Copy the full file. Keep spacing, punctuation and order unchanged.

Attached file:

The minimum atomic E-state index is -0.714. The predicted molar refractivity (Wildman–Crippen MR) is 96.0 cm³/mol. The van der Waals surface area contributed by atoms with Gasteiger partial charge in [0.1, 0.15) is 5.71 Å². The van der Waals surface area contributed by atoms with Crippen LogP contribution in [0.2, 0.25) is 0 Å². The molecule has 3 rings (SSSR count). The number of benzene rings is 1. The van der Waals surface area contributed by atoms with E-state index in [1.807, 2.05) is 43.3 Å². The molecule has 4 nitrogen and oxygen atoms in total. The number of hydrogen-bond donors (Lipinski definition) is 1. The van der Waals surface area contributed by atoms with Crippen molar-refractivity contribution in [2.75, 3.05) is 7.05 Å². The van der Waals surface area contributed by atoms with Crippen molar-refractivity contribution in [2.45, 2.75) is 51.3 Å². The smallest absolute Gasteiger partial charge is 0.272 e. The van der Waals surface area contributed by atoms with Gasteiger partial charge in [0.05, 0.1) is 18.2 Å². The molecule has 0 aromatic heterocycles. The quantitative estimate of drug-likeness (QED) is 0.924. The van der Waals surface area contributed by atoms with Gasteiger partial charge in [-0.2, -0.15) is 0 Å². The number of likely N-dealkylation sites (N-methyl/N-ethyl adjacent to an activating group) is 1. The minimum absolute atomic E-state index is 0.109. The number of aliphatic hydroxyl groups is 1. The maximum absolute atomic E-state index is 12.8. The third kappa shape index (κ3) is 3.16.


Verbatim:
The minimum atomic E-state index is -0.714. The predicted molar refractivity (Wildman–Crippen MR) is 96.0 cm³/mol. The van der Waals surface area contributed by atoms with Gasteiger partial charge in [0.1, 0.15) is 5.71 Å². The van der Waals surface area contributed by atoms with Crippen LogP contribution in [0.2, 0.25) is 0 Å². The molecule has 3 rings (SSSR count). The number of benzene rings is 1. The van der Waals surface area contributed by atoms with E-state index in [1.807, 2.05) is 43.3 Å². The molecule has 4 nitrogen and oxygen atoms in total. The number of hydrogen-bond donors (Lipinski definition) is 1. The van der Waals surface area contributed by atoms with Crippen molar-refractivity contribution in [2.75, 3.05) is 7.05 Å². The van der Waals surface area contributed by atoms with Crippen molar-refractivity contribution in [2.45, 2.75) is 51.3 Å². The smallest absolute Gasteiger partial charge is 0.272 e. The van der Waals surface area contributed by atoms with Gasteiger partial charge in [0.05, 0.1) is 18.2 Å². The molecule has 0 aromatic heterocycles. The quantitative estimate of drug-likeness (QED) is 0.924. The van der Waals surface area contributed by atoms with Gasteiger partial charge in [-0.2, -0.15) is 0 Å². The number of likely N-dealkylation sites (N-methyl/N-ethyl adjacent to an activating group) is 1. The minimum absolute atomic E-state index is 0.109. The number of aliphatic hydroxyl groups is 1. The maximum absolute atomic E-state index is 12.8. The third kappa shape index (κ3) is 3.16.